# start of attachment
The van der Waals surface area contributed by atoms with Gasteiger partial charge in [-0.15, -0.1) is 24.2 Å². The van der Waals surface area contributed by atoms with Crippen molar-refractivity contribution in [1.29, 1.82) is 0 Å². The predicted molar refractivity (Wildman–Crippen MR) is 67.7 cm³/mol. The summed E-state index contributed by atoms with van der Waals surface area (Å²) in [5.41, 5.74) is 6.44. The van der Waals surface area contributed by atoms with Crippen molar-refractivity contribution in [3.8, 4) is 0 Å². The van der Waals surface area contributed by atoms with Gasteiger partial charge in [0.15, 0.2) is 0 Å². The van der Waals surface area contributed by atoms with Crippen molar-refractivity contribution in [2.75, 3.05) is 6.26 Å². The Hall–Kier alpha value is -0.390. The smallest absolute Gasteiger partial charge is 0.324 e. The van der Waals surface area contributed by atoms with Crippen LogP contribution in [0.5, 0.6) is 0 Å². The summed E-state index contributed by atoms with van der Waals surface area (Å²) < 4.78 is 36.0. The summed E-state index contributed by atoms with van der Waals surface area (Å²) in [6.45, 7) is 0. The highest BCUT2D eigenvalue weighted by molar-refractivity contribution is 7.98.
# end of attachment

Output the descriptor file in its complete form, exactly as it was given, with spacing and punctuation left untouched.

The van der Waals surface area contributed by atoms with Gasteiger partial charge in [-0.15, -0.1) is 24.2 Å². The van der Waals surface area contributed by atoms with Crippen molar-refractivity contribution in [1.29, 1.82) is 0 Å². The predicted molar refractivity (Wildman–Crippen MR) is 67.7 cm³/mol. The summed E-state index contributed by atoms with van der Waals surface area (Å²) in [5.41, 5.74) is 6.44. The van der Waals surface area contributed by atoms with Crippen molar-refractivity contribution in [3.8, 4) is 0 Å². The van der Waals surface area contributed by atoms with Gasteiger partial charge in [0.15, 0.2) is 0 Å². The van der Waals surface area contributed by atoms with Crippen molar-refractivity contribution in [2.75, 3.05) is 6.26 Å². The Hall–Kier alpha value is -0.390. The smallest absolute Gasteiger partial charge is 0.324 e. The van der Waals surface area contributed by atoms with Crippen LogP contribution in [0.5, 0.6) is 0 Å². The summed E-state index contributed by atoms with van der Waals surface area (Å²) < 4.78 is 36.0. The summed E-state index contributed by atoms with van der Waals surface area (Å²) in [6.45, 7) is 0. The highest BCUT2D eigenvalue weighted by molar-refractivity contribution is 7.98.